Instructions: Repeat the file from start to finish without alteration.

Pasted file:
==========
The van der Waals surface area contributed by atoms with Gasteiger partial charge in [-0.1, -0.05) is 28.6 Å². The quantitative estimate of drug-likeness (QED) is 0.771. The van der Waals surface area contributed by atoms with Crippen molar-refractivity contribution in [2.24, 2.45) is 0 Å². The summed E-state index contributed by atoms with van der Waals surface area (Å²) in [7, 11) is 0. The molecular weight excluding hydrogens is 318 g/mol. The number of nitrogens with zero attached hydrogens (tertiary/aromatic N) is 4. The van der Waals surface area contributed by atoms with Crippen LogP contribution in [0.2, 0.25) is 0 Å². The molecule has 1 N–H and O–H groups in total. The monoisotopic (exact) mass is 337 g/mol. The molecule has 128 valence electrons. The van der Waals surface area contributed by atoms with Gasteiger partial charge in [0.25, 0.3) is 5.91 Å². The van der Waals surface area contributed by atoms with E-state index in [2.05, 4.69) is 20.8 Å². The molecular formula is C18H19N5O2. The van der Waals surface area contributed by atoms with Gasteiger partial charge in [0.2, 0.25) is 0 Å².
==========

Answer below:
The van der Waals surface area contributed by atoms with Gasteiger partial charge in [-0.1, -0.05) is 28.6 Å². The quantitative estimate of drug-likeness (QED) is 0.771. The van der Waals surface area contributed by atoms with Crippen molar-refractivity contribution in [2.24, 2.45) is 0 Å². The summed E-state index contributed by atoms with van der Waals surface area (Å²) in [7, 11) is 0. The molecular weight excluding hydrogens is 318 g/mol. The number of nitrogens with zero attached hydrogens (tertiary/aromatic N) is 4. The van der Waals surface area contributed by atoms with Crippen LogP contribution in [0.2, 0.25) is 0 Å². The molecule has 1 N–H and O–H groups in total. The monoisotopic (exact) mass is 337 g/mol. The molecule has 128 valence electrons. The van der Waals surface area contributed by atoms with Gasteiger partial charge in [0.25, 0.3) is 5.91 Å². The van der Waals surface area contributed by atoms with E-state index in [2.05, 4.69) is 20.8 Å². The molecular formula is C18H19N5O2. The van der Waals surface area contributed by atoms with Gasteiger partial charge in [0.2, 0.25) is 0 Å².